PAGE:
All Over the Map

03 May 2006

"All it means is the abstract man against the masses. The red star symbolizes any collectivist mentality."
~ Neil Peart

Well, we're back from our holiday in Northeastern PA. Followers of the Budman stories may be interested to know that he's now started up his own junk yard. Nothing's for sale, though. It's all priced out in beer. Need a starter for that old Ford? That's a case. Need a fender for your Buick? That's a case, too. Pretty much anything you want can be had for a case of Budweiser. If it's major, it might cost you two cases, though. So, ask before you start cutting shit off the cars with a blow torch.

We had a nice visit there, though. Did a little Geocaching, ate a lot of junk food. Budman has ramped up his nocturnal hobby of ransacking abandoned houses. As a result, he had quite an impressive haul of various "newly acquired" furniture, appliances, and architectural details spread all around the property.

"See that armoire?" he said, pointing out a piece in the driveway. "I carried that down three flights by myself." An impressive feat, to be sure. But, it can also be dangerous. One time, the house was in such bad shape, he fell through a couple of floors. He added about the armoire, "Usually, I don't go back for more than one load, but I really wanted that piece, so I went back anyway. I guess I'd was pretty lit up on the Budweiser that night."

Budman explained his physiology to me that day. All drugs affect him in the exact opposite way from what you'd expect. Budweiser is roughly equivalent to coffee for him. Speed, for example, would put him to sleep. While that sounds like just an urban legend, I do recall some psych classes in which this phenomenon is documented. Many hyperactive kids, for example, are often treated with stimulants, which seems counter-intuitive. Budweiser, of course, is a depressant. So, naturally, it wakes him up and gets his wheels spinning. Lately, for example, he's got a line on the true whereabouts of a long-forgotten cache of civil war gold (although, I'm sworn to secrecy about those details, so we'll leave it at that for now).

There's a new litter of pit bulls on the way, too. I had quite a lot of fun playing tug-o-war with two of them. In case you're wondering, there's no winning at tug-o-war when you're playing with a pit bull. The things have mouths like great white sharks; once they clench those god-awful jaws together, there's no letting go. Budman's dogs will bite almost anything you throw at them. I got them a bit too excited with ordinary sticks out of the woods, though. We had a small fire burning in the driveway, and the dogs kept running up to the fire and grabbing the burning wood in their mouths, then excitedly dragging the pieces back into the woods. This caused several small fires, which we put out quickly. Budman got them to forget the sticks by throwing a large chunk of an 8"x8" post at them. They then grabbed that and dragged it off into the woods.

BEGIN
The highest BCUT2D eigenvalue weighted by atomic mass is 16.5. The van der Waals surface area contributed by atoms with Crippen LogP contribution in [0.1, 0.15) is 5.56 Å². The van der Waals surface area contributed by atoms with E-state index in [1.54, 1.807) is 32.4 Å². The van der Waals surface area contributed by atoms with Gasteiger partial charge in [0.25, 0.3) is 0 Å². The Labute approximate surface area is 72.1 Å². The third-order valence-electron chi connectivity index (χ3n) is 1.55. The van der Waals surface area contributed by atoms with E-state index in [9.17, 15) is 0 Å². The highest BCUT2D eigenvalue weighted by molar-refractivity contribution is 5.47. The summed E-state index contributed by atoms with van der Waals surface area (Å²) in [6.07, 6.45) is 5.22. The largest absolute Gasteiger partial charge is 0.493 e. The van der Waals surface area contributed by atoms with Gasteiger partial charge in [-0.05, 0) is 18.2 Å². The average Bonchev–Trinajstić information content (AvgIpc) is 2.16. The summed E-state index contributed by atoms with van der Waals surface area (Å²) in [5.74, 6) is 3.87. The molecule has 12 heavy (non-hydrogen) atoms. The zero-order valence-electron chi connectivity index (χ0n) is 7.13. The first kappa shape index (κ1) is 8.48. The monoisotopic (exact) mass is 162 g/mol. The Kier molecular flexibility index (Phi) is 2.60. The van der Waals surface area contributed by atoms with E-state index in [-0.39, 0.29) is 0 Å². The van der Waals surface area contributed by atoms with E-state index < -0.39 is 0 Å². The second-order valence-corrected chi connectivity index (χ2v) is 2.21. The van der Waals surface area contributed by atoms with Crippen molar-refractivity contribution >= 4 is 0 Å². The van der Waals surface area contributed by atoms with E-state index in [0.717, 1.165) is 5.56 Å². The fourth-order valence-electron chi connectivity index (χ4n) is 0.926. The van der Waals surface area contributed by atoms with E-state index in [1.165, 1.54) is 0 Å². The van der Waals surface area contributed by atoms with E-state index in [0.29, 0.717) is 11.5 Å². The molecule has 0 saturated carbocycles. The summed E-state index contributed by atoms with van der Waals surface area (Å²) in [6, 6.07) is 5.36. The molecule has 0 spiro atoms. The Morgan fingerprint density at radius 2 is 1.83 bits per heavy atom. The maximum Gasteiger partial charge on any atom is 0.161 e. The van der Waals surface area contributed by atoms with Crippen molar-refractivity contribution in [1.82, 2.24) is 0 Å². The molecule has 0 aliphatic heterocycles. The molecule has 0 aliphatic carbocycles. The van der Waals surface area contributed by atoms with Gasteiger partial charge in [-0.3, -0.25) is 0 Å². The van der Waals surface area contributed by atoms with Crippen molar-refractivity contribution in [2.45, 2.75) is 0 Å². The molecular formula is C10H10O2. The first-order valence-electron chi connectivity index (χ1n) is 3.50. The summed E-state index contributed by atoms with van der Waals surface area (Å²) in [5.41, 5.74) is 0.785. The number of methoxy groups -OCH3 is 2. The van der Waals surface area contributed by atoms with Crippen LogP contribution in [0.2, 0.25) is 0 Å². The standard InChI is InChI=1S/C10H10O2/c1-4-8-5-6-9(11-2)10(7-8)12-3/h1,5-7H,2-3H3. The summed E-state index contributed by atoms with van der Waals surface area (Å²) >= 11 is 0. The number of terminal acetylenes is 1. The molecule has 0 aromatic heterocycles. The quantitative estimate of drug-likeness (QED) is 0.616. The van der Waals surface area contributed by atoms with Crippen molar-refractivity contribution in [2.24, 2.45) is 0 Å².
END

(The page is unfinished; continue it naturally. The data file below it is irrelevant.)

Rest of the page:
We didn't stay at Budman's place this time, though. Instead, we stayed a good half-hour away, which caused me to approach the area in an unusual way, passing by Wilkes-Barre, PA, where I went to college. There's a stretch of highway from roughly just south of Hazleton, PA to just past Scranton, PA, that is probably largely unremarkable for most people. However, having spent four years of my life haunting these hilly coal towns, I've built up quite an extensive cache of memories, most of which are long buried like Budman's civil war gold. Still, I can't help but snicker to myself every now and then upon seeing a road sign or something.

Seeing Hazleton again reminded me of my freshman year of college. As with any college, you get a fair amount of three-day weekends and breaks. Sometimes I'd stay with The Donald (see previous posts under the Tales of the Midwest section); other times, my friends' families would invite me to stay with them on such breaks (as they knew I was too far from home to return to the Midwest). I was actually pretty surprised at how often this happened, and got to see a lot of Pennsylvania and New Jersey because of this phenomenon.

On my very first long break, though, I was invited to RushFan's house. I have to refer to this guy as RushFan, because he fits the profile of every Rush fanatic I've ever known. I'm not talking about people who "like" Rush, love Rush, or even have a Rush tattoo on their ass. I'm talking about the True Rush Fanatics -- the ones who think of Neil, Geddy, and Alex as living Gods. Maybe it's all a coincidence but, as cool as Rush is, their Truest Obsessive Fans always seemed to share the following commonalities: (1) obviously, they adored Neil Peart (the drummer) -- in a sort of unhealthy way, if you ask me; (2) they were exceptional mathematicians; (3) they had overbearing father figures; (4) they were social outcasts on some level or other; and (5) they were eventually proven mentally unstable. A few quick comments on that stuff: